For months (or maybe years), you’ve been dreaming about and planning your perfect home. While perusing the Internet, magazines and model homes, you may have noted specific spaces that pushed the boundaries between architecture and personal style.
This progression of personal interior design has evolved from both a need for practical design and the desire to individualize each space. As the trend toward downsizing square footage while loading homes with much-desired amenities becomes more standard, you’ll want to use all the nooks and crannies of your home to their fullest potential.
Here are some places to start adding personal style to your interior design:
Attention to Bathroom Details:
Short on space in the powder room? Make unique materials the focus. Even the tiniest half-bath can achieve a luxurious feel when you mix materials and decorating schemes. Forego traditional cabinetry for recycled or antique pieces (or design your own!), and integrate a one of-a-kind washbasin into the top.
Personalize the Loft Area:
Lofts seem to be one space log-home owners can’t live without. Whether you’ll use your loft as an office, den, sleeping quarters, entertainment area or just a little corner to relax in, plan this space well in advance to get the most out of it. With a little thought and creativity, even the smallest loft can be transformed into the ultimate retreat. How should you decorate your left? Well, what are your hobbies? Make this space a reflection of your personal interests. If you could have a “getaway” space where you can do whatever it is that you love to do—then make it a reality with your loft!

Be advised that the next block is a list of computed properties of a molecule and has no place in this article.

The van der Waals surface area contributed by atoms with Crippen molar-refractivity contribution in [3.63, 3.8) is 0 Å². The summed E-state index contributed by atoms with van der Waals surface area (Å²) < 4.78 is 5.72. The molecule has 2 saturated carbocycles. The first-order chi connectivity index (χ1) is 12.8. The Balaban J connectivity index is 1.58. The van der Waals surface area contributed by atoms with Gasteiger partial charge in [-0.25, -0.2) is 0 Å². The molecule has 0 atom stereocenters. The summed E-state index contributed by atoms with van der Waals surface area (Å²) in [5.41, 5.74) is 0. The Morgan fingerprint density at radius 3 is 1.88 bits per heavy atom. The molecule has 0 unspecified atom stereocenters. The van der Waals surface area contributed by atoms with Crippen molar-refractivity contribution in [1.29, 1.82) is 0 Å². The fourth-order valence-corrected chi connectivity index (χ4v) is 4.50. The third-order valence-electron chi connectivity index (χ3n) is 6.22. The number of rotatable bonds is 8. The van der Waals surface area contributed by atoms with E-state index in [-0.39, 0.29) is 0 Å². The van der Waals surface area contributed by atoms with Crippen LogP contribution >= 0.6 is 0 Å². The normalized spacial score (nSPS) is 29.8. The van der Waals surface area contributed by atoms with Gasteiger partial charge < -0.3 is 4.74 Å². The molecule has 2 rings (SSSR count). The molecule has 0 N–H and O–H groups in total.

Create a Clever Kitchen:
If you spend a lot of time in the kitchen, this is the perfect place to make each inch count. Custom cabinet design ideas are limitless, making it easy to design specialized workstations that meet your day-to day cooking needs. (Use fresh produce all the time? Embed a customized cutting board next to your sink.) Baking and indoor grilling stations are very popular these days, and since the kitchen is now the hub of the home, consider setting aside a corner of your kitchen for a mini-office or electronic charging and message center.
Make Spaces Work Overtime:
Make your open rooms live larger by looking for spaces that can pull double duty. A cabinet on the end of an island can double as an entertainment area, eliminating the standard dilemma of where the put the TV. A banquette can transform an ordinary eat-in kitchen into a casual yet intimate dining space that’s chock full of storage.
Underneath the Stairs:
The underside of an open staircase is a great space for furniture, and can double as a welcome center or even hold a writing desk. Bookcases, cabinetry and seating niches are all great ways to maximize both form and function here.
If decorating these spaces seems like an overwhelming task, or you don’t know how to best narrow down your choices, enlist some professional help. Aside from developing your ideas, a professional interior designer can simplify the process and make sense of the myriad materials and choices on the market today.